The main challenge when applying termination curriculum is how to choose the right range for . As explained in Section 4.3, our DeepMimic-style reward function is human-understandable enough, and it is always between and . Our tests show that starting with and linearly decreasing it to produces good results for a wide range of characters.

5. Evaluations

5.1. Implementation Details

We now explain the implementation details for producing the reported results. The source code is available on GitHub444([ToDo] Code will be open-sourced along with the paper’s camera-ready version.), and examples of synthesized motions can be seen in the supplemental video 555

Physical Simulations: We used Open Dynamics Engine (ODE)(Smith, 2001) for physical simulations. Simulations were done in parallel threads in order to accelerate the optimization and training processes.

State Features: At each timestep

, the state features contain position and orientation of the root bone, angular velocity of each bone, and finally, all the joint angles. These values are concatenated into a vector and used as the feature vector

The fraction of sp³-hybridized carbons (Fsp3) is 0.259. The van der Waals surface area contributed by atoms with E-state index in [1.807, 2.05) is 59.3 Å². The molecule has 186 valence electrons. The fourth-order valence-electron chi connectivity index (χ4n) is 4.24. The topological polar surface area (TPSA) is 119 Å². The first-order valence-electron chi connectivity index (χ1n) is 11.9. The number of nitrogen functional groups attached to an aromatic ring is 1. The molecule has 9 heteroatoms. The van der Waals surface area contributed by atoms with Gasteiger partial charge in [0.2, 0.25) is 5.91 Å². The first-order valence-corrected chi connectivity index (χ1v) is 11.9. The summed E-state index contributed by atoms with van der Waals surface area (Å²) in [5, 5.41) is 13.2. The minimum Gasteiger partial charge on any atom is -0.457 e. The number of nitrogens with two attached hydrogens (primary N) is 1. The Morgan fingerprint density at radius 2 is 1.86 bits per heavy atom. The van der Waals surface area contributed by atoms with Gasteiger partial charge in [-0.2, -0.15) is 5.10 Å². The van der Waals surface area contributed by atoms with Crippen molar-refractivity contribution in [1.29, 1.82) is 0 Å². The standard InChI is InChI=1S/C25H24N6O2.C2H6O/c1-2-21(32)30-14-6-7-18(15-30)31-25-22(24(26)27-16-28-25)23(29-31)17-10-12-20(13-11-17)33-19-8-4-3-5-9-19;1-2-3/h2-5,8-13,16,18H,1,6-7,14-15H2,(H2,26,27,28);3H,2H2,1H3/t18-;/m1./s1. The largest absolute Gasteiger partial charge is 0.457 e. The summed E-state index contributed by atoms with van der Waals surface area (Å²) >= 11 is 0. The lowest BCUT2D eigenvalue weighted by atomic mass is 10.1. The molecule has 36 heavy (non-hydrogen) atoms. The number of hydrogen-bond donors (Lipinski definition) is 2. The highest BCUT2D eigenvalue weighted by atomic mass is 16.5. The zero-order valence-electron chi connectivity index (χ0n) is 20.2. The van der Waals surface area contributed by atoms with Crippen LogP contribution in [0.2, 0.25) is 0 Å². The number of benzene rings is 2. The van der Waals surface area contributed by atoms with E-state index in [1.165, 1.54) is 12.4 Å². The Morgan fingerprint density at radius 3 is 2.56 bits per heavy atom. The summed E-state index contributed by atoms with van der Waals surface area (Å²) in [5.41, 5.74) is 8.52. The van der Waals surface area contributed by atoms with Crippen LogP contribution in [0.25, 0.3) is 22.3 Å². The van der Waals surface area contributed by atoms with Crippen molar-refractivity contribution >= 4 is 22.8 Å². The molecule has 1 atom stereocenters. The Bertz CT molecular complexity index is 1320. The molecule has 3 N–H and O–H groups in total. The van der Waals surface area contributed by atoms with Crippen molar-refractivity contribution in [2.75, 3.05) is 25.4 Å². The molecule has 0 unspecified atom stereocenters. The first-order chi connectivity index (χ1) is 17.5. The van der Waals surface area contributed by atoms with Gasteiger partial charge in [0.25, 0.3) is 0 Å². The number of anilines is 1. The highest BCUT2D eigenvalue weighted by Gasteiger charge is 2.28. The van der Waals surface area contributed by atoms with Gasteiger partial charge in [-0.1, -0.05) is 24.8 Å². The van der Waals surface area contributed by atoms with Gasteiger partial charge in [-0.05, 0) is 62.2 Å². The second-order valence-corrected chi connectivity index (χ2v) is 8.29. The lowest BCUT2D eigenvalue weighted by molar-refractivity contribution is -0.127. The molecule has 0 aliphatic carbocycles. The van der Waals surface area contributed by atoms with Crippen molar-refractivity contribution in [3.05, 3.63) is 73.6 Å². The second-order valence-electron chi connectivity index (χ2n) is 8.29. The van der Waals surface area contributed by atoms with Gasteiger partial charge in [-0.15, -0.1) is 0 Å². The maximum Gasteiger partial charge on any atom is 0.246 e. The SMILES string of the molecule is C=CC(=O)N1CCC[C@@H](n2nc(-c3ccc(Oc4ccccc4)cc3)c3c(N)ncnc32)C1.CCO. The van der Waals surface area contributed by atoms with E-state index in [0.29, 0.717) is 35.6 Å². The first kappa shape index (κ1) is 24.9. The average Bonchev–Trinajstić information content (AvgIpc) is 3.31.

Action Parameterization: Action parameters are defined as the reference angles

for each degree of freedom. A P-controller then converts these values to reference angular velocities, i.e.,

, where is the P-controller’s multiplier and is the current angle.


We used Tensorflow

(Abadi et al., 2015) for training the agent using the PPO algorithm (Schulman et al., 2017). Policy and value functions were modeled using fully-connected networks with two hidden layers of size with activation function. Our tests showed that it is better to use

in the final layer of the policy network and then interpolate the policy’s output using the minimum and maximum angle for each degree of freedom.

Training Parameters: The parameters used for PPO training are shown in Table 1.

Parameter Value
3.5 Clipping coefficient

Number of epochs per iteration

Learning rate*
Training iterations
Iteration simulation budget
Batch size
Discount factor
GAE parameter

* Learning rate decay was used throughout the training.

Table 1. Parameters used in the PPO training

5.2. Experiments Setup

5.2.1. Characters

In order to show the flexibility of our approach, we used a variety of game characters in our simulations666All 3D models are royalty-free assets purchased from Unity Asset Store.. The character’s physical skeletons were modeled using 3D capsules connected via 3-DOF ball-and-socket or 1-DOF hinge joints. Finally, characters were rendered using Unity 3D game engine777 Fig. 4 shows all characters used in our work along with their skeletons. The details of these characters in the physical simulations are shown in Table 2.